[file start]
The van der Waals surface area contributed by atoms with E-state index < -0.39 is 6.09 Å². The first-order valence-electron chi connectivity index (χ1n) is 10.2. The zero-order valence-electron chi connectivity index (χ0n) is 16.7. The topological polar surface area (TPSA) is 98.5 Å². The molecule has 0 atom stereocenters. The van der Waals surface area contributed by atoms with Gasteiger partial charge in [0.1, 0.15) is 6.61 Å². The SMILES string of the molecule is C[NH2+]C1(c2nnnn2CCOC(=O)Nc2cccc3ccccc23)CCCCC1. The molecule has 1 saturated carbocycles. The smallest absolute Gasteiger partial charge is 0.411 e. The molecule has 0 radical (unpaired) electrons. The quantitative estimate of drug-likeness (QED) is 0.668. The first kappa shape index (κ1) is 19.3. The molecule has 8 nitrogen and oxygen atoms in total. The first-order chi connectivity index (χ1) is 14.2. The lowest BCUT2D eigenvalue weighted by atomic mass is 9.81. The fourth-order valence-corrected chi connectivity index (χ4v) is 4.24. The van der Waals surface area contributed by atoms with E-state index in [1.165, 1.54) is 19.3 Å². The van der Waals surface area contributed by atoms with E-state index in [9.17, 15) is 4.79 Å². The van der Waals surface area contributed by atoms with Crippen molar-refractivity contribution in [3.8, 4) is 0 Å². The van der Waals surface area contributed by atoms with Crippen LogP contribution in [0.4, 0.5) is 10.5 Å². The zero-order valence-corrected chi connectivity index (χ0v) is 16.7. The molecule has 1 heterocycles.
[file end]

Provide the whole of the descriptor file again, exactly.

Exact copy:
The van der Waals surface area contributed by atoms with E-state index < -0.39 is 6.09 Å². The first-order valence-electron chi connectivity index (χ1n) is 10.2. The zero-order valence-electron chi connectivity index (χ0n) is 16.7. The topological polar surface area (TPSA) is 98.5 Å². The molecule has 0 atom stereocenters. The van der Waals surface area contributed by atoms with Gasteiger partial charge in [0.1, 0.15) is 6.61 Å². The SMILES string of the molecule is C[NH2+]C1(c2nnnn2CCOC(=O)Nc2cccc3ccccc23)CCCCC1. The molecule has 1 saturated carbocycles. The smallest absolute Gasteiger partial charge is 0.411 e. The molecule has 0 radical (unpaired) electrons. The quantitative estimate of drug-likeness (QED) is 0.668. The first kappa shape index (κ1) is 19.3. The molecule has 8 nitrogen and oxygen atoms in total. The first-order chi connectivity index (χ1) is 14.2. The lowest BCUT2D eigenvalue weighted by atomic mass is 9.81. The fourth-order valence-corrected chi connectivity index (χ4v) is 4.24. The van der Waals surface area contributed by atoms with E-state index in [1.165, 1.54) is 19.3 Å². The van der Waals surface area contributed by atoms with E-state index in [9.17, 15) is 4.79 Å². The van der Waals surface area contributed by atoms with Crippen molar-refractivity contribution in [3.8, 4) is 0 Å². The van der Waals surface area contributed by atoms with Crippen LogP contribution in [0.4, 0.5) is 10.5 Å². The zero-order valence-corrected chi connectivity index (χ0v) is 16.7. The molecule has 1 heterocycles.